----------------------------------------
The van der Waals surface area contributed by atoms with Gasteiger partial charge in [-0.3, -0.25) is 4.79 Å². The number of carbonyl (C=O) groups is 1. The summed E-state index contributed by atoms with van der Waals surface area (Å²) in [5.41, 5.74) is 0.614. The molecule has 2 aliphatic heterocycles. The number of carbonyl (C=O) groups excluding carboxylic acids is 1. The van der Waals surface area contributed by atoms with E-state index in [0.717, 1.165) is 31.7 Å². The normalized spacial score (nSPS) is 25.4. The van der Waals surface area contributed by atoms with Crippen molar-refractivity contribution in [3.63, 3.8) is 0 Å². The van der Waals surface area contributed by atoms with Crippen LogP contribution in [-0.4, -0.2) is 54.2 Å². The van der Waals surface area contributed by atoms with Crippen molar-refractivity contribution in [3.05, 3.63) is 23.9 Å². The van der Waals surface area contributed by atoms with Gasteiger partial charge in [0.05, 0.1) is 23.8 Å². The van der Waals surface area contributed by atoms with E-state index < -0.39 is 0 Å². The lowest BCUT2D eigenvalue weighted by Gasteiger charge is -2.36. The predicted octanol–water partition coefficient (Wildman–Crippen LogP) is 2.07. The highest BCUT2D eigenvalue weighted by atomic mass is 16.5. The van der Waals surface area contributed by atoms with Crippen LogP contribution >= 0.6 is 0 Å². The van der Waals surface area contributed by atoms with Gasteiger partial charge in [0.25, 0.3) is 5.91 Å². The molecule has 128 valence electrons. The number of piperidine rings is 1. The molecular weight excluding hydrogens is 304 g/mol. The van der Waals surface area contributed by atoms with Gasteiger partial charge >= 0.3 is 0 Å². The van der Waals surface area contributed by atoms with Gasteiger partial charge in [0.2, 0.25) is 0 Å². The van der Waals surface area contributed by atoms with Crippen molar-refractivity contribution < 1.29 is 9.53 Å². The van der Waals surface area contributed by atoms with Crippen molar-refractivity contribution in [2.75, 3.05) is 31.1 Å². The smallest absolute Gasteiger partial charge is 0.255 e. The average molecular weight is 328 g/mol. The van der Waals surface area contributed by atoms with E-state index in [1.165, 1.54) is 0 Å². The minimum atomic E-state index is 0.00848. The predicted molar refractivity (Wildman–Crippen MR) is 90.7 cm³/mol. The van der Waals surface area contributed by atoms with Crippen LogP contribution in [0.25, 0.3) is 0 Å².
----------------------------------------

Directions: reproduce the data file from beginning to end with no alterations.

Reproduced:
The van der Waals surface area contributed by atoms with Gasteiger partial charge in [-0.3, -0.25) is 4.79 Å². The number of carbonyl (C=O) groups is 1. The summed E-state index contributed by atoms with van der Waals surface area (Å²) in [5.41, 5.74) is 0.614. The molecule has 2 aliphatic heterocycles. The number of carbonyl (C=O) groups excluding carboxylic acids is 1. The van der Waals surface area contributed by atoms with E-state index in [0.717, 1.165) is 31.7 Å². The normalized spacial score (nSPS) is 25.4. The van der Waals surface area contributed by atoms with Crippen molar-refractivity contribution in [3.63, 3.8) is 0 Å². The van der Waals surface area contributed by atoms with Crippen LogP contribution in [-0.4, -0.2) is 54.2 Å². The van der Waals surface area contributed by atoms with Crippen molar-refractivity contribution in [3.05, 3.63) is 23.9 Å². The van der Waals surface area contributed by atoms with Gasteiger partial charge in [0.05, 0.1) is 23.8 Å². The van der Waals surface area contributed by atoms with E-state index < -0.39 is 0 Å². The lowest BCUT2D eigenvalue weighted by Gasteiger charge is -2.36. The predicted octanol–water partition coefficient (Wildman–Crippen LogP) is 2.07. The highest BCUT2D eigenvalue weighted by atomic mass is 16.5. The van der Waals surface area contributed by atoms with Crippen LogP contribution >= 0.6 is 0 Å². The van der Waals surface area contributed by atoms with Gasteiger partial charge in [0.25, 0.3) is 5.91 Å². The molecule has 128 valence electrons. The number of piperidine rings is 1. The molecular weight excluding hydrogens is 304 g/mol. The van der Waals surface area contributed by atoms with Gasteiger partial charge >= 0.3 is 0 Å². The van der Waals surface area contributed by atoms with Gasteiger partial charge in [0.2, 0.25) is 0 Å². The van der Waals surface area contributed by atoms with Crippen molar-refractivity contribution < 1.29 is 9.53 Å². The van der Waals surface area contributed by atoms with Crippen molar-refractivity contribution in [2.75, 3.05) is 31.1 Å². The smallest absolute Gasteiger partial charge is 0.255 e. The average molecular weight is 328 g/mol. The van der Waals surface area contributed by atoms with E-state index in [1.165, 1.54) is 0 Å². The minimum atomic E-state index is 0.00848. The predicted molar refractivity (Wildman–Crippen MR) is 90.7 cm³/mol. The van der Waals surface area contributed by atoms with Crippen LogP contribution in [0.25, 0.3) is 0 Å².